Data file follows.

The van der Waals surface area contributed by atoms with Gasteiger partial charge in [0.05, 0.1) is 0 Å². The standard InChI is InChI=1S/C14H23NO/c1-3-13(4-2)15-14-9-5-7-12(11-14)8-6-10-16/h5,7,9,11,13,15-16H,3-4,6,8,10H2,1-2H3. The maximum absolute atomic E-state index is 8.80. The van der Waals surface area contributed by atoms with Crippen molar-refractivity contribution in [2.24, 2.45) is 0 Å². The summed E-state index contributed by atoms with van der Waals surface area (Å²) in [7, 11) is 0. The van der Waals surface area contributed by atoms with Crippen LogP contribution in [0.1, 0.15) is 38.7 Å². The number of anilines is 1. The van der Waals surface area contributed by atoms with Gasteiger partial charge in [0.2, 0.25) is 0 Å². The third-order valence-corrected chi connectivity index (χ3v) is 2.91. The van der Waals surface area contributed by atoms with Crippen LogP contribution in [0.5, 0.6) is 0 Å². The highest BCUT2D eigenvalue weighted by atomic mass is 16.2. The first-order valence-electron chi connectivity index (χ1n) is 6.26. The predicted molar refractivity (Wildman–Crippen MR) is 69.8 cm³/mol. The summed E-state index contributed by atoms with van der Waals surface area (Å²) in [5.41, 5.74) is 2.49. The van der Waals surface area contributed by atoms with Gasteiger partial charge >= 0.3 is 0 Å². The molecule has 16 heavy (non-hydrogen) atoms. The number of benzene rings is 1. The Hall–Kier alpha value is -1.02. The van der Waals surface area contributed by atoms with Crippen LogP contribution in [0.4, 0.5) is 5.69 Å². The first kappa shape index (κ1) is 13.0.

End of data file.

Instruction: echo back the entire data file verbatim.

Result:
The van der Waals surface area contributed by atoms with Gasteiger partial charge in [0.05, 0.1) is 0 Å². The standard InChI is InChI=1S/C14H23NO/c1-3-13(4-2)15-14-9-5-7-12(11-14)8-6-10-16/h5,7,9,11,13,15-16H,3-4,6,8,10H2,1-2H3. The maximum absolute atomic E-state index is 8.80. The van der Waals surface area contributed by atoms with Crippen molar-refractivity contribution in [2.24, 2.45) is 0 Å². The summed E-state index contributed by atoms with van der Waals surface area (Å²) in [7, 11) is 0. The van der Waals surface area contributed by atoms with Crippen LogP contribution in [0.1, 0.15) is 38.7 Å². The number of anilines is 1. The van der Waals surface area contributed by atoms with Gasteiger partial charge in [0.2, 0.25) is 0 Å². The third-order valence-corrected chi connectivity index (χ3v) is 2.91. The van der Waals surface area contributed by atoms with Crippen LogP contribution in [0.5, 0.6) is 0 Å². The highest BCUT2D eigenvalue weighted by atomic mass is 16.2. The first-order valence-electron chi connectivity index (χ1n) is 6.26. The predicted molar refractivity (Wildman–Crippen MR) is 69.8 cm³/mol. The summed E-state index contributed by atoms with van der Waals surface area (Å²) in [5.41, 5.74) is 2.49. The van der Waals surface area contributed by atoms with Gasteiger partial charge >= 0.3 is 0 Å². The molecule has 16 heavy (non-hydrogen) atoms. The number of benzene rings is 1. The Hall–Kier alpha value is -1.02. The van der Waals surface area contributed by atoms with Crippen LogP contribution in [0.4, 0.5) is 5.69 Å². The first kappa shape index (κ1) is 13.0.